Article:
The Hour of the Star (Clarice Lispector, 1977)
This final novella by one of Brazil’s most remarkable modernist writers is an utterly unique literary achievement. A character study of a utterly awkward girl who moves to Rio from the rural northeast, the book shifts from describing the streams of consciousness of its two main characters to somehow becoming the stream of consciousness of the book itself. It’s a ruthless novel that I would consider to be unfilmable if I hadn’t seen classic 1986 film adaptation (although the film offers a much more conventional, but still powerful, experience). Clarice Lispector is a curious, eccentric figure in her own right. An often referenced quote described her as “that rare person who looked like Marlene Dietrich and wrote like Virginia Woolf.” I’m eager to read Why This World, the recent biography of her by Benjamin Moser. From my encounters with her writing, she’s one of the most fascinating authors of the 20th century.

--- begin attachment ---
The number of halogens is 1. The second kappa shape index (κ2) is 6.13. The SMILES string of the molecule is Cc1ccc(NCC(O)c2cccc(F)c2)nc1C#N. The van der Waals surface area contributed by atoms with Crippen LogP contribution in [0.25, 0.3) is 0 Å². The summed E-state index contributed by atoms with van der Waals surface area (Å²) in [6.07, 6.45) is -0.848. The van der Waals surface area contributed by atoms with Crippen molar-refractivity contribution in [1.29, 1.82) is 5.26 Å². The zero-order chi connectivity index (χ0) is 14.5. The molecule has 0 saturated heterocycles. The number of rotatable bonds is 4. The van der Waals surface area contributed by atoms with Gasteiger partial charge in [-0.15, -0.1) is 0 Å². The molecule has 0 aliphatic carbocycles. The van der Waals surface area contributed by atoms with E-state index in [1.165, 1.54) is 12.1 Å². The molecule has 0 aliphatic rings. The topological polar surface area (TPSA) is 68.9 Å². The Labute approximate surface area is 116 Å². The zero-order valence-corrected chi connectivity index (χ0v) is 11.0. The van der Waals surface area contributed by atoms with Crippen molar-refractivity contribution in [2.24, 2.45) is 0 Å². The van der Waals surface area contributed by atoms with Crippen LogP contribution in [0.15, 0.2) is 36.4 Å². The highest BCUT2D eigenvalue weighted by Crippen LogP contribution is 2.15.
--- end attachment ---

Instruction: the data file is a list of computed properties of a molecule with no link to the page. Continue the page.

There are countless other vital books that I’d love to recommend but I’ll save some for another list as the Via Brasil project continues. Novels, poetry collections, cultural studies, or books on Brazilian film, music, and art. And there are important works being translated and published with each passing month. If you’ve got Brazil-related books that you’d like to recommend, leave them in the comments field. In the meantime, the Wexner Center bookstore will be setting up a Via Brasil section with books, music, and DVDs. We hope you join us over the next few years as we work to bring Brazil to Columbus!

Áte mais! [See you soon!]